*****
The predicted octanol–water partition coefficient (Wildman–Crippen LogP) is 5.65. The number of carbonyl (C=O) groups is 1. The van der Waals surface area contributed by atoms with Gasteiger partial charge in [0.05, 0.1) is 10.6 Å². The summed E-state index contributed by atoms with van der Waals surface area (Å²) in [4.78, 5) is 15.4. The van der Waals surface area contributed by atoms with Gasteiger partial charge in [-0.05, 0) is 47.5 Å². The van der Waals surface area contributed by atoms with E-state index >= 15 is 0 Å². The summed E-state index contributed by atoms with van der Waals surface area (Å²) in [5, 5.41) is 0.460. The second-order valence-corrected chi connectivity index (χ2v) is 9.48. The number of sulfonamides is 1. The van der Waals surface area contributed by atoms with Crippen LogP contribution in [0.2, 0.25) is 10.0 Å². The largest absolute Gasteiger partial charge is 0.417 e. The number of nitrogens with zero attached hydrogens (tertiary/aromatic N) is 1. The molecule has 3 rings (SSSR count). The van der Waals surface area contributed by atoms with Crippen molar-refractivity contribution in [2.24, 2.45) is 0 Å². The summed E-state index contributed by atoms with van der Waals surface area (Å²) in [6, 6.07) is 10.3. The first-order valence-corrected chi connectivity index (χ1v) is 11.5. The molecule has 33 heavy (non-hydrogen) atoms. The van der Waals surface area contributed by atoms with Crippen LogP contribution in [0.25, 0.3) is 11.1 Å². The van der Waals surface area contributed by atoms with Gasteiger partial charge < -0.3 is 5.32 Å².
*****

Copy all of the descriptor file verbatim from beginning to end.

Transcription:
The predicted octanol–water partition coefficient (Wildman–Crippen LogP) is 5.65. The number of carbonyl (C=O) groups is 1. The van der Waals surface area contributed by atoms with Gasteiger partial charge in [0.05, 0.1) is 10.6 Å². The summed E-state index contributed by atoms with van der Waals surface area (Å²) in [4.78, 5) is 15.4. The van der Waals surface area contributed by atoms with Gasteiger partial charge in [-0.05, 0) is 47.5 Å². The van der Waals surface area contributed by atoms with E-state index >= 15 is 0 Å². The summed E-state index contributed by atoms with van der Waals surface area (Å²) in [5, 5.41) is 0.460. The second-order valence-corrected chi connectivity index (χ2v) is 9.48. The number of sulfonamides is 1. The van der Waals surface area contributed by atoms with Crippen LogP contribution in [0.2, 0.25) is 10.0 Å². The largest absolute Gasteiger partial charge is 0.417 e. The number of nitrogens with zero attached hydrogens (tertiary/aromatic N) is 1. The molecule has 3 rings (SSSR count). The van der Waals surface area contributed by atoms with Crippen molar-refractivity contribution in [2.24, 2.45) is 0 Å². The summed E-state index contributed by atoms with van der Waals surface area (Å²) in [6, 6.07) is 10.3. The first-order valence-corrected chi connectivity index (χ1v) is 11.5. The molecule has 33 heavy (non-hydrogen) atoms. The van der Waals surface area contributed by atoms with Crippen LogP contribution in [0.25, 0.3) is 11.1 Å². The van der Waals surface area contributed by atoms with Gasteiger partial charge < -0.3 is 5.32 Å².